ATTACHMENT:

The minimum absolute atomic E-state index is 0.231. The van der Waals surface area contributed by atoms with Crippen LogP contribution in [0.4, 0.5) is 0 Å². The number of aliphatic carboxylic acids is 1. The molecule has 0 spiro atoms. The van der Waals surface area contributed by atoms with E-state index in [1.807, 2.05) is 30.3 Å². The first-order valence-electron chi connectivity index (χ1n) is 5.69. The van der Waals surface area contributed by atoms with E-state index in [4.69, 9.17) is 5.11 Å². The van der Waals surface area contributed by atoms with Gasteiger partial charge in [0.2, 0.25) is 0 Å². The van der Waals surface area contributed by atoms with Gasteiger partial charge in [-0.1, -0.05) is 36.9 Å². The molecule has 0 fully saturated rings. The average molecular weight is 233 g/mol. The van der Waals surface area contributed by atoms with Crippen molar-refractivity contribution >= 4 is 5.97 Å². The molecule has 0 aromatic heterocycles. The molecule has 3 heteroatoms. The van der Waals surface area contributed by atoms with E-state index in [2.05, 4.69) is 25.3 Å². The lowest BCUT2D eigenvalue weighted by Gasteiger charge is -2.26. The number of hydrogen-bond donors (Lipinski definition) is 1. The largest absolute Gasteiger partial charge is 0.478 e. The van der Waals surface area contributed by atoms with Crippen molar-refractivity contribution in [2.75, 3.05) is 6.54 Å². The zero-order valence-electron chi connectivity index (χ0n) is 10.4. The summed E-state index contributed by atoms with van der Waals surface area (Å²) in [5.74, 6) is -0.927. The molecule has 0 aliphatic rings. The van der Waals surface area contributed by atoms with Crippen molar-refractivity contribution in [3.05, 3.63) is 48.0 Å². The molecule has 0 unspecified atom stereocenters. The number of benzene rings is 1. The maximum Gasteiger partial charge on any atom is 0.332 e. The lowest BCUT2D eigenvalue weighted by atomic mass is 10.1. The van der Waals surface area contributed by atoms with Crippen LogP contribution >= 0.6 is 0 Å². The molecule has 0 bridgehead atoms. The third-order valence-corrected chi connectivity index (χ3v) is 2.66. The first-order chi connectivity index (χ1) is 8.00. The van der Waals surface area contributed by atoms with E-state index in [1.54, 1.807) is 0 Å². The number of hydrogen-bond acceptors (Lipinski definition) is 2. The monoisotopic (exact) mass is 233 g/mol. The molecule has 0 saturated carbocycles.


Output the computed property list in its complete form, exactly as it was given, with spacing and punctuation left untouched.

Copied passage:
The minimum absolute atomic E-state index is 0.231. The van der Waals surface area contributed by atoms with Crippen LogP contribution in [0.4, 0.5) is 0 Å². The number of aliphatic carboxylic acids is 1. The molecule has 0 spiro atoms. The van der Waals surface area contributed by atoms with E-state index in [1.807, 2.05) is 30.3 Å². The first-order valence-electron chi connectivity index (χ1n) is 5.69. The van der Waals surface area contributed by atoms with E-state index in [4.69, 9.17) is 5.11 Å². The van der Waals surface area contributed by atoms with Gasteiger partial charge in [0.2, 0.25) is 0 Å². The van der Waals surface area contributed by atoms with Gasteiger partial charge in [-0.1, -0.05) is 36.9 Å². The molecule has 0 fully saturated rings. The average molecular weight is 233 g/mol. The van der Waals surface area contributed by atoms with Crippen molar-refractivity contribution >= 4 is 5.97 Å². The molecule has 0 aromatic heterocycles. The molecule has 3 heteroatoms. The van der Waals surface area contributed by atoms with E-state index in [2.05, 4.69) is 25.3 Å². The lowest BCUT2D eigenvalue weighted by Gasteiger charge is -2.26. The number of hydrogen-bond donors (Lipinski definition) is 1. The largest absolute Gasteiger partial charge is 0.478 e. The van der Waals surface area contributed by atoms with Crippen molar-refractivity contribution in [2.75, 3.05) is 6.54 Å². The zero-order valence-electron chi connectivity index (χ0n) is 10.4. The summed E-state index contributed by atoms with van der Waals surface area (Å²) in [5.74, 6) is -0.927. The molecule has 0 aliphatic rings. The van der Waals surface area contributed by atoms with Crippen molar-refractivity contribution in [3.05, 3.63) is 48.0 Å². The molecule has 0 unspecified atom stereocenters. The number of benzene rings is 1. The maximum Gasteiger partial charge on any atom is 0.332 e. The lowest BCUT2D eigenvalue weighted by atomic mass is 10.1. The van der Waals surface area contributed by atoms with Crippen LogP contribution >= 0.6 is 0 Å². The molecule has 0 bridgehead atoms. The third-order valence-corrected chi connectivity index (χ3v) is 2.66. The first-order chi connectivity index (χ1) is 8.00. The van der Waals surface area contributed by atoms with E-state index in [1.54, 1.807) is 0 Å². The number of hydrogen-bond acceptors (Lipinski definition) is 2. The monoisotopic (exact) mass is 233 g/mol. The molecule has 0 saturated carbocycles.